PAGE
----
1. use of humor. He reveals that stereotypes still exist even in his own life in a simple sentence that says, "This seemed pretty accurate to me, so I thought I'd just tack it on to the end here, while she makes waffles (page 63)."
2. Other techniques used include the use of assertion, which is a statement that a writer claims is true without necessarily providing objective support for the claim. This strategy can be seen in statements such as, "Men are still basically scum when it comes to helping out in the kitchen (page 61)." and, "I think most males rarely prepare food for others, when they do, they have their one specialty dish (spaghetti, in my case) that they prepare maybe twice a year in a very elaborate production, for which they expect to be praised as if they had developed, right there in the kitchen, a cure for heart disease (page 62)."
3. Causal analysis is another rhetorical strategy that I observed being used. It examines the relationships between events or conditions and their consequences and can be seen at the end of the essay as Dave Barry talks about his and his wife's opinion on the issue. He states that, "Women do not make it easy to learn. Let's say a woman is in the kitchen...and the man...offers to help. So the woman says something like: "Well you can cut up the turnips." Now to the WOMAN, who had all this sexist Home Economics training back in the pre-feminism era, this is a very simple instruction. It is the absolute simplest thing she can think of (page 63)." However, his wife makes the point that, "Before Women’s Liberation, men took care of the cars and women took care of the kitchen, whereas now that we have Women’s Liberation, men no longer feel obligated to take care of the cars (page 63)."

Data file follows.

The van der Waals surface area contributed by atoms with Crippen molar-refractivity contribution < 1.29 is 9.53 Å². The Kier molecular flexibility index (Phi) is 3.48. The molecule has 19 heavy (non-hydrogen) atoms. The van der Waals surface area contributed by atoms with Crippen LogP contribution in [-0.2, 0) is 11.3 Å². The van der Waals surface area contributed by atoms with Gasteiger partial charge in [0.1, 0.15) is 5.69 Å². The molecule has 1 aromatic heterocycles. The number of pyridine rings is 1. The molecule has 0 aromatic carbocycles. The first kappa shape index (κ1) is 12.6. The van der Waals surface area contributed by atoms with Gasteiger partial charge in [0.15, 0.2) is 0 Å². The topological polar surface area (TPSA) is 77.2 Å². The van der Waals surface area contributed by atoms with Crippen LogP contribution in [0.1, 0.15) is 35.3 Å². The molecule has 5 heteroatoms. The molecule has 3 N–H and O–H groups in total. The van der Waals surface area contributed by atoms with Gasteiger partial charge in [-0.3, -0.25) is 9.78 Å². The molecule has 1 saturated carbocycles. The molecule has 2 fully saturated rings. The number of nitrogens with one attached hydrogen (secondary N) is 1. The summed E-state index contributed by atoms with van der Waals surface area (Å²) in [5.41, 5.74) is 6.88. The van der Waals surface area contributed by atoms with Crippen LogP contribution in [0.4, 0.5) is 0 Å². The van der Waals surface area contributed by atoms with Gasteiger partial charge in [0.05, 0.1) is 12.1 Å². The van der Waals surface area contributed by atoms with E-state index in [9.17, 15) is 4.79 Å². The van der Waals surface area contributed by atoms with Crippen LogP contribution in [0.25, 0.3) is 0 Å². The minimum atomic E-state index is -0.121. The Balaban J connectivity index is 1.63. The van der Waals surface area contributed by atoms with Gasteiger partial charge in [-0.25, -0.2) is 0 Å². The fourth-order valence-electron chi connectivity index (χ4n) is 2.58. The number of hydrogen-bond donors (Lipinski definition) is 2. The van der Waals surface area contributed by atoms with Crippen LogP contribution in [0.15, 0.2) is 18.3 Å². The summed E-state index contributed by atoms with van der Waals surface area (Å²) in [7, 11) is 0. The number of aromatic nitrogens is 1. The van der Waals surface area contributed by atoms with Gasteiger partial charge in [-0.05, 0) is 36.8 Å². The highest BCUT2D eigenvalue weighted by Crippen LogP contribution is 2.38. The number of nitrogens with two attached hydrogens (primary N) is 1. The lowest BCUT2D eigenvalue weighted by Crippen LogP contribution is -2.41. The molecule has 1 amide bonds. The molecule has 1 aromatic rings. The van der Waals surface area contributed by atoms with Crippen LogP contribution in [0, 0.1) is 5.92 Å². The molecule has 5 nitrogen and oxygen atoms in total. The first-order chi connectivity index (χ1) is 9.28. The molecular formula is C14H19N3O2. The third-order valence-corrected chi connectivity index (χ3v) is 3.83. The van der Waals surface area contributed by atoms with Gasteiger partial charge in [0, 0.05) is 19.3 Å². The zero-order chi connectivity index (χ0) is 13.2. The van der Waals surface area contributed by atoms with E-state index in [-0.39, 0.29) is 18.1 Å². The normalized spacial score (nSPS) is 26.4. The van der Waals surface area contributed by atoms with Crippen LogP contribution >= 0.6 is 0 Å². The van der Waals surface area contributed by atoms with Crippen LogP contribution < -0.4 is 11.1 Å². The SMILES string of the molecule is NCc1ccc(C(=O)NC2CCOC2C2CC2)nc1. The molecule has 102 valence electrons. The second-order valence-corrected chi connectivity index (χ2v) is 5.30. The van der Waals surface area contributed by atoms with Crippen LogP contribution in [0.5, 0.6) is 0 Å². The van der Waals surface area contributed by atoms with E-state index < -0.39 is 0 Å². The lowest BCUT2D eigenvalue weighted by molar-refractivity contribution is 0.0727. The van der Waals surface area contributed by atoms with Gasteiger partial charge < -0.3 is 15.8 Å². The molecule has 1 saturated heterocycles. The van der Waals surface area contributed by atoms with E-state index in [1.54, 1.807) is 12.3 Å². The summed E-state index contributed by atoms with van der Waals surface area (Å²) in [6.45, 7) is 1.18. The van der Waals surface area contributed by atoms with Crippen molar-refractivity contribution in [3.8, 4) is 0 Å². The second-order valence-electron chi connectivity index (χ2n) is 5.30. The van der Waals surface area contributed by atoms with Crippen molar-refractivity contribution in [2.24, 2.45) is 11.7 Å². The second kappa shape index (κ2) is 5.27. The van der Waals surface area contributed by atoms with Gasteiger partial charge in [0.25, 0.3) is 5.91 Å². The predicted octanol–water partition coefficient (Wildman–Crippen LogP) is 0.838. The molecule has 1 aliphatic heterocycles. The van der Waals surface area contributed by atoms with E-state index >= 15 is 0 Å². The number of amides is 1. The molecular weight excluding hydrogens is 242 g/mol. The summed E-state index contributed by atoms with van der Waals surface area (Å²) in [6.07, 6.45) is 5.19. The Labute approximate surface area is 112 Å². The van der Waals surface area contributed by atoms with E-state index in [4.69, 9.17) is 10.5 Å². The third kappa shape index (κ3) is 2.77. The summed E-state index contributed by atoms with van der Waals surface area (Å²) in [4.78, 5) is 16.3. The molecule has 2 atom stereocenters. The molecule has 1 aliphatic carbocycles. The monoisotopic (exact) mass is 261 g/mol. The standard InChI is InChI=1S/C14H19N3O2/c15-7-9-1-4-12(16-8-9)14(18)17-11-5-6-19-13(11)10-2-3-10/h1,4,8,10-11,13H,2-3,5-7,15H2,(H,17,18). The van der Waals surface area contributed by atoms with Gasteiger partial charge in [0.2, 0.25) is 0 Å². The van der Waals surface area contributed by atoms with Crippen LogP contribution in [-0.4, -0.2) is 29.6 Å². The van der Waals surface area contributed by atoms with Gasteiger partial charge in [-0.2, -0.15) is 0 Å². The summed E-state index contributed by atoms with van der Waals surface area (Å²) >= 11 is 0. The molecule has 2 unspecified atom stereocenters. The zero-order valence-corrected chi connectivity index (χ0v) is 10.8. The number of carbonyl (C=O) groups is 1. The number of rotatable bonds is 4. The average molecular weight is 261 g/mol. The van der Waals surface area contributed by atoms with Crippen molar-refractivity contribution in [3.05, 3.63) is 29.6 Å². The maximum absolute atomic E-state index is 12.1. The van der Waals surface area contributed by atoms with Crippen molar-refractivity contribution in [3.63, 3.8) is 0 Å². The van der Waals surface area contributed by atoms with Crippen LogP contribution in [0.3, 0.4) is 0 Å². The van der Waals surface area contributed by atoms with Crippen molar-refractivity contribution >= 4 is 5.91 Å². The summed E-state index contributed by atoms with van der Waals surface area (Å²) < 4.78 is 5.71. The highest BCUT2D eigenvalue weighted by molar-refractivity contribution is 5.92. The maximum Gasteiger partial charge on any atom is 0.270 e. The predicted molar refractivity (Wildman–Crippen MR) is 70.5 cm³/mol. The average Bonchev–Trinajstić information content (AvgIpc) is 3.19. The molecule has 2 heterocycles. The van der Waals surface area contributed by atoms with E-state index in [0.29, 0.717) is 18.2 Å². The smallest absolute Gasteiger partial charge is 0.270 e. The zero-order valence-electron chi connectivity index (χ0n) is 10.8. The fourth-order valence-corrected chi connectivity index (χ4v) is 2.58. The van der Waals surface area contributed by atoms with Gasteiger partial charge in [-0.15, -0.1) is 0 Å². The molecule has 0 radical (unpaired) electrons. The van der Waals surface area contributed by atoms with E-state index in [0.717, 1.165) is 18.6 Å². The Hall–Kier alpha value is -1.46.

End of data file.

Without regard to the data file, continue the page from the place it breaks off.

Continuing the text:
4. He states that “most men make themselves as useful around the kitchen as ill-trained Labrador retrievers” and that he “would no more enter that kitchen than I would attempt to park a nuclear aircraft carrier.”
5. He informs the audience...